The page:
The New 52 reboot happened last year in another effort to clear some of this stuff up. So, now Barry’s the Flash again and there’s another Earth where Jay is the Flash. So far so good. Bart also exists, and may or may not still be Barry’s grandson from the future, but there’s no sign of poor old Wally.
Okay, so did you follow that? Pretty messy stuff. And, it’s all in an effort to keep things easy to follow. And, so long as you get one issue at a time, or follow a book from one month to the next, you should be fine. The thing is, so much in comics these days is about the collected editions. Trade paperbacks and hardcovers. If you buy a Flash collection from ten years ago, it’s going to be a completely different character in a completely different world than the one that appears in the monthlies. If you get one from ten years before that, you’ll have a whole new set of rules.
The long and short of what I’m trying to get at here is that in their efforts to make their universe less bogged down in continuity, they have managed to make it confusing. From decade to decade, it’s hard to tell what stories from the past actually count and what don’t.
Graham Becksted didn’t mention the San Diego Comic Con once. He is the author of Graham’s Grumbles the second blog by that name that is listed in Google results when you search for Graham’s Grumbles. If you would like to be his 68th follower (thank you, bots), he can be followed on Twitter @GrahamBecksted.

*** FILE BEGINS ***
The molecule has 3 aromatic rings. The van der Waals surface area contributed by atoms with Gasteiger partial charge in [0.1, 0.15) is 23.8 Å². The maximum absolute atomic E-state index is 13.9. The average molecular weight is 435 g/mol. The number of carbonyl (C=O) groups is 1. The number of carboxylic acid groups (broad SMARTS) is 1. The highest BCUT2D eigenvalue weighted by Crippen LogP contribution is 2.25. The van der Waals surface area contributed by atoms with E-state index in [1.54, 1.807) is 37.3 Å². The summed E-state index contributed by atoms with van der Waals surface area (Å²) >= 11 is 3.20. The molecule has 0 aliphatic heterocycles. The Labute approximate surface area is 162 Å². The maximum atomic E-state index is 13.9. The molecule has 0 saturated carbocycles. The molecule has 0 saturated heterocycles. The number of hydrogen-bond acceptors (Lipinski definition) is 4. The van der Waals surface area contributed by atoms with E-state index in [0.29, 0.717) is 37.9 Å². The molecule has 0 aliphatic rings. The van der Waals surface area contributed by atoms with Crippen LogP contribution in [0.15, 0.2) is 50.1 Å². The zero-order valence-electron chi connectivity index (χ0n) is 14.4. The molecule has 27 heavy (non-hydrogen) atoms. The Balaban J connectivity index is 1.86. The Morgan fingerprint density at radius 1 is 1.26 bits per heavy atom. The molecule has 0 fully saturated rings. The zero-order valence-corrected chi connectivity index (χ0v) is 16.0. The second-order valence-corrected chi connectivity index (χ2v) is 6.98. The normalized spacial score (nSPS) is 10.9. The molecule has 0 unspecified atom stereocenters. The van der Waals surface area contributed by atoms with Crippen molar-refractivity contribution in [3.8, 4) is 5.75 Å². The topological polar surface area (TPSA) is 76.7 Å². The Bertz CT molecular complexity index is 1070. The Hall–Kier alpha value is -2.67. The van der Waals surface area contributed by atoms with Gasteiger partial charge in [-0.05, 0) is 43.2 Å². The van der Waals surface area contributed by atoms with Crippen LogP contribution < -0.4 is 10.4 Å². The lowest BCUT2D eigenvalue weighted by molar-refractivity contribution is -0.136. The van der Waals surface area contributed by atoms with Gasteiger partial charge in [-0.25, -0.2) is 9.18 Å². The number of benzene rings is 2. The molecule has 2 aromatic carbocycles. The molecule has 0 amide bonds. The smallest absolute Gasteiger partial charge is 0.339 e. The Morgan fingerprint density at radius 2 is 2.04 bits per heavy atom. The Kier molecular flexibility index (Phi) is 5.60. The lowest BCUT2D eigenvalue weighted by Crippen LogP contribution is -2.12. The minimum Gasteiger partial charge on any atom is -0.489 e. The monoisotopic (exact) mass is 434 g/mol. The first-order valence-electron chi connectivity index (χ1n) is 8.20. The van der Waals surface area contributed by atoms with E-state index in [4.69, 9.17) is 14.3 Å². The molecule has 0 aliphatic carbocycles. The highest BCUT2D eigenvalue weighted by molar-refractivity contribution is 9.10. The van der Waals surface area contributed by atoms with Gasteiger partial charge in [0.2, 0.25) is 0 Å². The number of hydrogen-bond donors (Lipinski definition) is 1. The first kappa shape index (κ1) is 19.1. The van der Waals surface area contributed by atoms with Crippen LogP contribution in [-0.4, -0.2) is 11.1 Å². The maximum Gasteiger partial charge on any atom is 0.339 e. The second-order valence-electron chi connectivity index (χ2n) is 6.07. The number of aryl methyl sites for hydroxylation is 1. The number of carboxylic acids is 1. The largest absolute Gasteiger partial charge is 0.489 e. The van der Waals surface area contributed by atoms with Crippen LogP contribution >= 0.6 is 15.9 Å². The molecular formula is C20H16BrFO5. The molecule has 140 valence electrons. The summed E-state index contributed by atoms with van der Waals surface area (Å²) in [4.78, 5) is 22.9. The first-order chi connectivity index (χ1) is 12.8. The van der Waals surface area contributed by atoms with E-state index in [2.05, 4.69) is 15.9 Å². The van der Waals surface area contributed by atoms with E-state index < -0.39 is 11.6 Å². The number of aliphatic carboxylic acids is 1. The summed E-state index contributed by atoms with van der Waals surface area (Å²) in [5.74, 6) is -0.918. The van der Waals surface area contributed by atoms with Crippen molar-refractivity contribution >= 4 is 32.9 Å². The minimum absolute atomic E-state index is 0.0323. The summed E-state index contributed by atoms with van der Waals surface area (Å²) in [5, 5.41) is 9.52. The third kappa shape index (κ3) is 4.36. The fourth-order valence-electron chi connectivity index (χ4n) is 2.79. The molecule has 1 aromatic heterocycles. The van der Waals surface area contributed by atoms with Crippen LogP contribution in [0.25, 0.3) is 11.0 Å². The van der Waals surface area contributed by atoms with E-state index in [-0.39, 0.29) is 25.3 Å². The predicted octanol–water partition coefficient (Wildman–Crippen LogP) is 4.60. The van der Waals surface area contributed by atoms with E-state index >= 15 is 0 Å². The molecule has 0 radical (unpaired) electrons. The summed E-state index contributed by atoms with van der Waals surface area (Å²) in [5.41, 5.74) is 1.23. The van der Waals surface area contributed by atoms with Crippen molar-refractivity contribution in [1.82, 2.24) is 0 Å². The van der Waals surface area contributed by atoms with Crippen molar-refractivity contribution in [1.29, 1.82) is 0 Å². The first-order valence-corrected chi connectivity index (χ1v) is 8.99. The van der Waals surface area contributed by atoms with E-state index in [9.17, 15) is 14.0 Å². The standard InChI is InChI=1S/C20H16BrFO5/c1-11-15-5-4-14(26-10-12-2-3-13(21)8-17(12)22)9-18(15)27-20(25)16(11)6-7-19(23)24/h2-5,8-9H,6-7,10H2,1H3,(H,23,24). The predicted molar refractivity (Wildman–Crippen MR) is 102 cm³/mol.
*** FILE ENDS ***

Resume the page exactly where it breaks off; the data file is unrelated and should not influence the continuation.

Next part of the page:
Welcome back faithful readers. This week, I’d like to make a return to my topic of choice: Comic Books. I’m actually writing this on the Monday of one of the rarest of treats, a long weekend. Not just any long weekend, though. It is the day after the birth of my home country – Canada. In honour of Canada day I will be presenting to you a list of 4 of my favorite Canadian comic book artists. The Great White North is the home to quite a few of the greatest mainstream artists in the comic book field.
1.) Chris Bachalo
To start with, I’m going to go with Mr. Chris Bachalo. I’m not sure if he counts, since according to his Wikipedia page he was raised in the U.S. But, he was born here, so he counts in my book. Also, he’s one of the most interesting artists to work consistently in the Marvel and DC universes. It’s sort of a graffiti style mixed with a Bruce Timm animation style. It’s very unique and is instantly recognizable. He made his name on a mini-series featuring the character of Death from the Sandman series. His profile was further raised when he co-created the X-Men spinoff Generation X. Recently he’s done some great work on Spider-Man and New Avengers. He’s actually one of the few artists that I would consider reading regardless of the writer.
2.) Kaare Andrews